I've never found this sort of material irrelevant. It lends itself so much, especially to political humor, that I'm amazed at how little it's used that way.
Batman: The Dark Knight Strikes Again
Written and Drawn by Frank Miller
Colors by Lynn Varley
Lettered by Todd Klein
What is it?
The Dark Knight Strikes Again (DK2), is a sequel to Frank Miller's The Dark Knight Returns (DKR) comic.
The series was originally published in three 80 page issues. The first issue was released on December 5th, 2001 and the last two issues were supposed to come in six week intervals. The second issue was released in January of 2002. The third and last issue wasn't released until July 31st, 2002. They cost $7.95 a piece and were printed on high quality glossy paper with no advertisements.
- Cost so far: $23.85 plus tax
A hardcover collection of the series was released in November of 2002. The design of the hardcover collection was done by Chip Kidd, who did a bang up job. The front and back covers are close ups of illustrations from the third volume that show the halftone dots from printing. The front cover is an enlarged illustration of Batman's eye from page 66 of the third issue or page 238 of the hardcover collection. The back cover is Superman's profile from page 43 of the third issue or page 215 of the hardcover collection. Rather than having a dust jacket it has an end paper which isn't terribly attractive but removes the need to have a bar code, price and ISBN printed directly on the book. The collection includes an introduction written by Frank Miller, in the guise of an article by Vicky Vale written about Jim Gordon's speech at Bruce Wayne's funeral. It also includes a sketchbook section with character sketches and uses rough ink over pencil drawings to decorate the interior of the book.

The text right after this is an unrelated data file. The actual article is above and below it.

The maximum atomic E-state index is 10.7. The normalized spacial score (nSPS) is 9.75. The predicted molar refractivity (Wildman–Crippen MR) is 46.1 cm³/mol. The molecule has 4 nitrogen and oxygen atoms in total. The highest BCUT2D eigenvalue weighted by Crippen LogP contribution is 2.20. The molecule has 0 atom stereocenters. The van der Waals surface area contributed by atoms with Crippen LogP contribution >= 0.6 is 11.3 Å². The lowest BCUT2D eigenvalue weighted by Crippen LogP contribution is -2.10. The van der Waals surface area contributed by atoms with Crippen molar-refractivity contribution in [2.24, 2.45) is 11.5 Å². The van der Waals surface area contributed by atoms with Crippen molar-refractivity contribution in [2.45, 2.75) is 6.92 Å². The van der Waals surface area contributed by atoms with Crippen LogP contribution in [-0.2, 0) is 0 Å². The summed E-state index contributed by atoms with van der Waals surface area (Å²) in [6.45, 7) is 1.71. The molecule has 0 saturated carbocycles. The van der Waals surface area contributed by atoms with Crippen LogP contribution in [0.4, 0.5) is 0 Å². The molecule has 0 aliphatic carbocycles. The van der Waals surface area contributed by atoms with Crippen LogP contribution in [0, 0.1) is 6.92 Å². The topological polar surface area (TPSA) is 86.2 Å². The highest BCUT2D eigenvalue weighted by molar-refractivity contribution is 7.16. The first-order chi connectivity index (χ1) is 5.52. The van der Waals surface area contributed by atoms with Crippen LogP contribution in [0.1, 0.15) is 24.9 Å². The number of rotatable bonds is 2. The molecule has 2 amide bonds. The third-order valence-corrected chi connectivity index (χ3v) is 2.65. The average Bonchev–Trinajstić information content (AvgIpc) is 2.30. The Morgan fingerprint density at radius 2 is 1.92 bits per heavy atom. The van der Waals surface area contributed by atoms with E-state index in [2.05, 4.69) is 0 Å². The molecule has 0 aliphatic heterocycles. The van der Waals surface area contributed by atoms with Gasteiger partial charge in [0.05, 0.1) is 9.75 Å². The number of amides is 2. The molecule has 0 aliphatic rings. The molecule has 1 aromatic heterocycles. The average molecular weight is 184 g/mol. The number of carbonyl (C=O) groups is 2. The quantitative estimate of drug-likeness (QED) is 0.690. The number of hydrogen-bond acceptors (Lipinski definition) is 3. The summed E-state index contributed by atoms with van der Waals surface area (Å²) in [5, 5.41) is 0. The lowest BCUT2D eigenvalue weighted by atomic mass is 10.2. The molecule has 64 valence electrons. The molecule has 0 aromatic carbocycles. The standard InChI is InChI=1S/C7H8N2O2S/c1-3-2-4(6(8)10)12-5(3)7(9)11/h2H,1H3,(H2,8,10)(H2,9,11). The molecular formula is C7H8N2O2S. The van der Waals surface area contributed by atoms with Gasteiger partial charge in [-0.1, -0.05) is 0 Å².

The hardcover collection costs $29.95.
- Total fanboy cost: $53.80 plus tax